Few Yale seniors, it turns out, know which American President created the New Deal. Even fewer would know which one said, "If a nation expects to be ignorant and free, in a state of civilization, it expects what never was and never will be." It was Thomas Jefferson, and he and the other founders recognized that our system of ordered liberty would endure only if its citizens understood the nation's guiding principles.
The endurance of American democracy depends upon a broad knowledge of the nation’s history and an understanding of our institutions. Unfortunately, a lack of civic literacy abounds at the k-12 and university levels.
The National Center for Education Statistics administered a grade-level appropriate civics exam to a nationally representative sample of fourth, eighth, and twelfth graders in 2006. The percentage of students "demonstrating solid competency over the subject matter" was 25 percent of fourth graders, 24 percent of eighth graders, and 32 percent of twelfth graders.
The percentage of students scoring below even partial mastery of the material was 27 percent, 30 percent and 34 percent respectively. At every grade level tested, more students failed the exam than demonstrated a solid mastery.
Cue the predictable response: we all know that our k-12 schools under-perform, but luckily, we make up for it with the best system of higher education in the world. Well, not so much these days.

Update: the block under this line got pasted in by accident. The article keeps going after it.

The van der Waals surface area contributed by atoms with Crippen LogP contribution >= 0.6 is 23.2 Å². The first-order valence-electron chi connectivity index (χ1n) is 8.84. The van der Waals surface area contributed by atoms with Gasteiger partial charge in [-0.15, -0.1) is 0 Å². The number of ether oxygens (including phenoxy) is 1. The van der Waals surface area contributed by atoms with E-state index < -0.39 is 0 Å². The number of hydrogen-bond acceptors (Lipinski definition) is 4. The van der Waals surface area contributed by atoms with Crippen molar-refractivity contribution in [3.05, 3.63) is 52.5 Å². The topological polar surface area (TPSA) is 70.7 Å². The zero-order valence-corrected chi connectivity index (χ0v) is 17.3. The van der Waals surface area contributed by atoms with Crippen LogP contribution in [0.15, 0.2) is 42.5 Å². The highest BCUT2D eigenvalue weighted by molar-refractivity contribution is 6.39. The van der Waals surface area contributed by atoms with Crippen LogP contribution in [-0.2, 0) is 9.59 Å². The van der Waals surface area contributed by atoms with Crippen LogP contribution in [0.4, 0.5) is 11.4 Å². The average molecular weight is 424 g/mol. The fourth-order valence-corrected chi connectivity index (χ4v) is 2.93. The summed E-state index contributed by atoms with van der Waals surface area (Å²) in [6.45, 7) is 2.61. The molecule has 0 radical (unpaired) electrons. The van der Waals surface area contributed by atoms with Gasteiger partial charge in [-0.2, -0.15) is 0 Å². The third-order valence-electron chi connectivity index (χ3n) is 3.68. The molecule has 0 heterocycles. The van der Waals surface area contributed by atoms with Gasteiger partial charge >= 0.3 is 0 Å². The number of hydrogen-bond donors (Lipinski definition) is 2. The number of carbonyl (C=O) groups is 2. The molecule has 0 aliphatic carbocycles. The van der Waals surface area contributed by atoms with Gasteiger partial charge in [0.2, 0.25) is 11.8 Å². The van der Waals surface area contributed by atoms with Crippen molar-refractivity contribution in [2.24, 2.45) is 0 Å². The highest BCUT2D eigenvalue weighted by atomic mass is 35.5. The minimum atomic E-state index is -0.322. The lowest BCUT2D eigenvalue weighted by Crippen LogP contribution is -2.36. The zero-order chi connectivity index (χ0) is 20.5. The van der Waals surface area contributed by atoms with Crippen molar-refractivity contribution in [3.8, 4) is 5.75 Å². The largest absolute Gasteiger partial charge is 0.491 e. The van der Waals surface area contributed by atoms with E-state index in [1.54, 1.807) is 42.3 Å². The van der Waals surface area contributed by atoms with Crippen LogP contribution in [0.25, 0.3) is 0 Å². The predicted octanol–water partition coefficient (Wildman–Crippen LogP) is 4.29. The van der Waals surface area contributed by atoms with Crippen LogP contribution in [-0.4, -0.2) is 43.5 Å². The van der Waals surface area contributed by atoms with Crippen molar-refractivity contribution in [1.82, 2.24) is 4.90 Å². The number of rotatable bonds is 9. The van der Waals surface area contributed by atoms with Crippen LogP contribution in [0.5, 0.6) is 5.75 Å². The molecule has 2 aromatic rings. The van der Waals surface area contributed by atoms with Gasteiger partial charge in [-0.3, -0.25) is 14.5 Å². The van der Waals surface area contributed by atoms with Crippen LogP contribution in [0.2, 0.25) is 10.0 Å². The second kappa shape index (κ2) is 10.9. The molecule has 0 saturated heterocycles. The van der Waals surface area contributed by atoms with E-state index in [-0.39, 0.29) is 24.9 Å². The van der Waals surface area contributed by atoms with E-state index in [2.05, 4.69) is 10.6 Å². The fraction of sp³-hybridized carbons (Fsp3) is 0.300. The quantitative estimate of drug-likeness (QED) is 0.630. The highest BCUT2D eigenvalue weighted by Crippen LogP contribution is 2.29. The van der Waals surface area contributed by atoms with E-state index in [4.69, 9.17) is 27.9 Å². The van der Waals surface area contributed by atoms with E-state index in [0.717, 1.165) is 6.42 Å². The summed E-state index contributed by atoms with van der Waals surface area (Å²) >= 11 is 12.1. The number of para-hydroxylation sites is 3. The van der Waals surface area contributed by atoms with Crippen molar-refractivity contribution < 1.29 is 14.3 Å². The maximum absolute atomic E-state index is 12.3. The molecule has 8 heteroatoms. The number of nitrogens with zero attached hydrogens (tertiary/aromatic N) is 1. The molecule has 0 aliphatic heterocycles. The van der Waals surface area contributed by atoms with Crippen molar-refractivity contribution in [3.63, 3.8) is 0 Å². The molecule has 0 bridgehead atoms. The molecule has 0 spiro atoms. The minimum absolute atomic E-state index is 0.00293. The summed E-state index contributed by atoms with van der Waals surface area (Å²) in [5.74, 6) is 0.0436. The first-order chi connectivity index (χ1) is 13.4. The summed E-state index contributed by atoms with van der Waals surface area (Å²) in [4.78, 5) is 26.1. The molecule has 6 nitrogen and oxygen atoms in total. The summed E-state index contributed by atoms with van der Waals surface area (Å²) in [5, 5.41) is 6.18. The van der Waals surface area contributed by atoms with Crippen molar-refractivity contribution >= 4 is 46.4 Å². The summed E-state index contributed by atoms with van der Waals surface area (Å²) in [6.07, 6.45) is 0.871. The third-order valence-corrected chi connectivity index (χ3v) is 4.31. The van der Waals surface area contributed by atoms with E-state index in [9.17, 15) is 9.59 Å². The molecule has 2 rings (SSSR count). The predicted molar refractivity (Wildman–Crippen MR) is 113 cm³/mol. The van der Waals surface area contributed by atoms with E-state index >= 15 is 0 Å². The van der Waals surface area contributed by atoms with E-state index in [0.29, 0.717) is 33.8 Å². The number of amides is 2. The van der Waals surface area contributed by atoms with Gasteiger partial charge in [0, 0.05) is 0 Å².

The Intercollegiate Studies Institute recently released The Coming Crisis in Citizenship: Higher Education's Failure to Teach America's History and Institutions. The study surveyed 14,000 randomly selected college freshmen and seniors at 50 colleges and universities to measure their knowledge of four subjects: American history; government; America and the world; and the market economy.
The researchers found unsettling results. The average score, had the survey been an exam, was an F, with only 53 percent of items answered correctly. Worse still, there was little evidence of students having gained any knowledge on these subjects, as the seniors outscored the freshmen by only 1.5 percent. At many of the universities, including elite institutions such as Brown, Georgetown, and Yale, seniors knew less about these subjects than the freshmen. The researchers dubbed this phenomenon "negative learning gains."
Sadly, the news gets worse.
The American Institutes for Research (AIR) recently assessed the literacy of 1,800 graduating seniors from 80 randomly selected two- and four-year colleges and universities. What they found was not pretty.
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